As I have noted in previous IoT Rough Guides, MUD also plays a significant role in the project – Mitigating IoT-Based Automated Distributed Threats – being developed by the US National Institute of Standards and Technology (NIST) National Cybersecurity Center of Excellence (NCCoE). NCCoE has also taken on a proof of concept project. You can find out more about that at https://www.nccoe.nist.gov/projects/building-blocks/mitigating-iot-based-ddos.
Ongoing work includes:
- The Constrained RESTful Environments (core) WG aims to extend the Web architecture to most constrained networks and embedded devices. This is one of the most active IoT working groups.
- The IPv6 over Networks of Resource-constrained Nodes (6lo)WG will be meeting on Tuesday afternoon, and focuses on the work that facilitates IPv6 connectivity over constrained node networks.
- The IPv6 over the TSCH mode of IEEE 802.15.4e (6tisch) WGwas chartered in 2014 to enable IPv6 for the Time-Slotted Channel Hopping (TSCH) mode that was recently added to IEEE 802.15.4 networks.
- The Home Networking (homenet) WG focuses on the evolving networking technology within and among relatively small “residential home” networks. For example, an obvious trend in home networking is the proliferation of networking technology in an increasingly broad range and number of devices.
- The IPv6 over Low Power Wide-Area Networks (lpwan) WG – typical LPWANs provide low-rate connectivity to vast numbers of battery-powered devices over distances that may span tens of miles, using license-exempt bands.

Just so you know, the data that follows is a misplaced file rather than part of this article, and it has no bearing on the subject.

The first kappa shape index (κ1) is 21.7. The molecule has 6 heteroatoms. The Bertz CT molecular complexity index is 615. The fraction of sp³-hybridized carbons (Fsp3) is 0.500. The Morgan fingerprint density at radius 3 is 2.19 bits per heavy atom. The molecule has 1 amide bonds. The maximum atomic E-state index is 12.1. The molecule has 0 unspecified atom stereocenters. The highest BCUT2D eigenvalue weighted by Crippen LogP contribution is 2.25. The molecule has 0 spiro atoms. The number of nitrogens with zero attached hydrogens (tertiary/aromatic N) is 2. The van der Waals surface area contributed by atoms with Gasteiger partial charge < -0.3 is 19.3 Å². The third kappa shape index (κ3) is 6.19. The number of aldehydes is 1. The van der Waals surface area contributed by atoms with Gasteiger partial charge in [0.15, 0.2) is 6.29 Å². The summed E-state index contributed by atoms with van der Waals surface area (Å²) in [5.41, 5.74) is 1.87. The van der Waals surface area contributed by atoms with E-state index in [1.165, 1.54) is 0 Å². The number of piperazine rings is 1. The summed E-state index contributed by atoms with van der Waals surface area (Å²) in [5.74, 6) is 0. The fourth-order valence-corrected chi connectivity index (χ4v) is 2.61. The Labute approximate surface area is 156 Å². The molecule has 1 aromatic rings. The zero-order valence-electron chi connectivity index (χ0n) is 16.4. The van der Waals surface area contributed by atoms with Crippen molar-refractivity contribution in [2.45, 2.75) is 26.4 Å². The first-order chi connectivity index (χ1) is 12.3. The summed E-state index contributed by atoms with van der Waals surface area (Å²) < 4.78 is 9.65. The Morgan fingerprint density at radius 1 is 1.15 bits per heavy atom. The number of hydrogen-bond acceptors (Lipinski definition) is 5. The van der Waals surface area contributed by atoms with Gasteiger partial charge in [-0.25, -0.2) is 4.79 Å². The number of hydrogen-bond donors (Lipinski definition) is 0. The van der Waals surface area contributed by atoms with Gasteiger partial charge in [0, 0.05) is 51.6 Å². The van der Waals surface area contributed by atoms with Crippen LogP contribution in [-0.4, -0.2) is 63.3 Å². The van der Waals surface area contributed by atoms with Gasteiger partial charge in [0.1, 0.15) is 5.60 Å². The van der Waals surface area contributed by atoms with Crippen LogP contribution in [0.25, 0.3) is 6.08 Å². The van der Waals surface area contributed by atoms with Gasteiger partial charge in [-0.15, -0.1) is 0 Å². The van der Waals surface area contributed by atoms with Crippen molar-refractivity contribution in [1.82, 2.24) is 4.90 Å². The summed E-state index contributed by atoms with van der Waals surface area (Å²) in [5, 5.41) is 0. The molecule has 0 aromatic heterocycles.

- The IP Wireless Access in Vehicular Environments (ipwave) WG has as its primary deliverable a specification for mechanisms to transmit IPv6 datagrams over IEEE 802.11-OCB mode.
- The Authentication and Authorization for Constrained Environments (ace) WG,as its name suggests, is concerned with authentication and authorization mechanisms in constrained environments, where network nodes are limited in CPU, memory and power. This is a critical issue for IoT, for obvious reasons.
- Routing for IoT is tackled by theRouting Over Low power and Lossy networks (roll) WG which focuses on routing protocols for constrained-node networks.
- In addition to the new protocols and other mechanisms developed by IETF working groups, IoT developers often benefit from additional guidance for efficient implementation techniques and other considerations. The Lightweight Implementation Guidance (lwig) WGis developing such documents.
Schedule and locations subject to change. Please refer to the online agenda to confirm.
If you have an interest in how the IoT is developing and being standardized in the IETF, I hope to see you in person or online at some of these meetings during IETF 103. (Note that If you know you will be unable to travel to the meeting and would like to participate remotely, you must register as a remote participant. There is currently no fee to be a remote participant at an IETF meeting but registration is required. If you do not want to register, you may opt to listen to the live audio stream of the sessions instead. The links for each session are posted in each session description in the agenda.
** All times ICT — Indochina Time (GMT+7)
core (Constrained RESTful Environments) WG
Monday, 5 Nov 2018, 13:50-15:50
Boromphimarn 1/2 Meeting Room (3rd Floor)
Thursday, 8 Nov 2018, 11:20-12:20
Chitlada 1 Meeting Room (2nd Floor)
It will be a busy week in Bangkok, and whether you plan to be there or join remotely, there’s much to monitor. Read the full series of Rough Guide to IETF 103 posts, and follow us on the Internet Society blog, Twitter, or Facebook using #IETF103 to keep up with the latest news.